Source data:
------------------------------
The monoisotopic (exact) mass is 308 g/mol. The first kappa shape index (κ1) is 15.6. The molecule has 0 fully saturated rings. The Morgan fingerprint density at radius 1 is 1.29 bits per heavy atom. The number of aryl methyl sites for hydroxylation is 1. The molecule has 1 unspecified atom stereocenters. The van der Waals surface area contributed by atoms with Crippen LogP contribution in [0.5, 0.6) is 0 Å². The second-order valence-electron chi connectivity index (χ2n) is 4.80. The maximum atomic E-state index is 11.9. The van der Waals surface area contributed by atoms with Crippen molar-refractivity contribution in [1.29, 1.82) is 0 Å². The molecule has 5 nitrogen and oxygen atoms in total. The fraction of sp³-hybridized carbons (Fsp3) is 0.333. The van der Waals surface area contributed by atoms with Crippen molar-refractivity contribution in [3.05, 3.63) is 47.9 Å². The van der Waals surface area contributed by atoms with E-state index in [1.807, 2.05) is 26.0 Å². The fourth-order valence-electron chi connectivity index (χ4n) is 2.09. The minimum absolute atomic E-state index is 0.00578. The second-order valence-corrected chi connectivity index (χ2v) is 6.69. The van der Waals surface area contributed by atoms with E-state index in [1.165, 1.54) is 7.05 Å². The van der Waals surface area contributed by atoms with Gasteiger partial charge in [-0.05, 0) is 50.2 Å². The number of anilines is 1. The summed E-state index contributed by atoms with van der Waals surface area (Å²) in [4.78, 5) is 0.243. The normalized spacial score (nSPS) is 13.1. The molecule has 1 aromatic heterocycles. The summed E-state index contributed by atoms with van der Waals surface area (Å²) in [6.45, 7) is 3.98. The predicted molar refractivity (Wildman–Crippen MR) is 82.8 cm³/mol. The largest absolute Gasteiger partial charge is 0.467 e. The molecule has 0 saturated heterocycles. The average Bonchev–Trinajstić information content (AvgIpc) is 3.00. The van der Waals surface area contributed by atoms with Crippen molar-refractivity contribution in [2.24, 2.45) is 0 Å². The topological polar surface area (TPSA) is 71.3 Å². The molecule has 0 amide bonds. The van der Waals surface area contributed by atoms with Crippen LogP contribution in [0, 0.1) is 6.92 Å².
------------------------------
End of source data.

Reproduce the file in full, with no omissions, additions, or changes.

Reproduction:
The monoisotopic (exact) mass is 308 g/mol. The first kappa shape index (κ1) is 15.6. The molecule has 0 fully saturated rings. The Morgan fingerprint density at radius 1 is 1.29 bits per heavy atom. The number of aryl methyl sites for hydroxylation is 1. The molecule has 1 unspecified atom stereocenters. The van der Waals surface area contributed by atoms with Crippen LogP contribution in [0.5, 0.6) is 0 Å². The second-order valence-electron chi connectivity index (χ2n) is 4.80. The maximum atomic E-state index is 11.9. The van der Waals surface area contributed by atoms with Crippen molar-refractivity contribution in [1.29, 1.82) is 0 Å². The molecule has 5 nitrogen and oxygen atoms in total. The fraction of sp³-hybridized carbons (Fsp3) is 0.333. The van der Waals surface area contributed by atoms with Crippen molar-refractivity contribution in [3.05, 3.63) is 47.9 Å². The van der Waals surface area contributed by atoms with E-state index in [1.807, 2.05) is 26.0 Å². The fourth-order valence-electron chi connectivity index (χ4n) is 2.09. The minimum absolute atomic E-state index is 0.00578. The second-order valence-corrected chi connectivity index (χ2v) is 6.69. The van der Waals surface area contributed by atoms with E-state index in [1.165, 1.54) is 7.05 Å². The van der Waals surface area contributed by atoms with Gasteiger partial charge in [-0.05, 0) is 50.2 Å². The number of anilines is 1. The summed E-state index contributed by atoms with van der Waals surface area (Å²) in [4.78, 5) is 0.243. The normalized spacial score (nSPS) is 13.1. The molecule has 1 aromatic heterocycles. The summed E-state index contributed by atoms with van der Waals surface area (Å²) in [6.45, 7) is 3.98. The predicted molar refractivity (Wildman–Crippen MR) is 82.8 cm³/mol. The largest absolute Gasteiger partial charge is 0.467 e. The molecule has 0 saturated heterocycles. The average Bonchev–Trinajstić information content (AvgIpc) is 3.00. The van der Waals surface area contributed by atoms with Crippen molar-refractivity contribution in [2.24, 2.45) is 0 Å². The topological polar surface area (TPSA) is 71.3 Å². The molecule has 0 amide bonds. The van der Waals surface area contributed by atoms with Crippen LogP contribution in [0, 0.1) is 6.92 Å².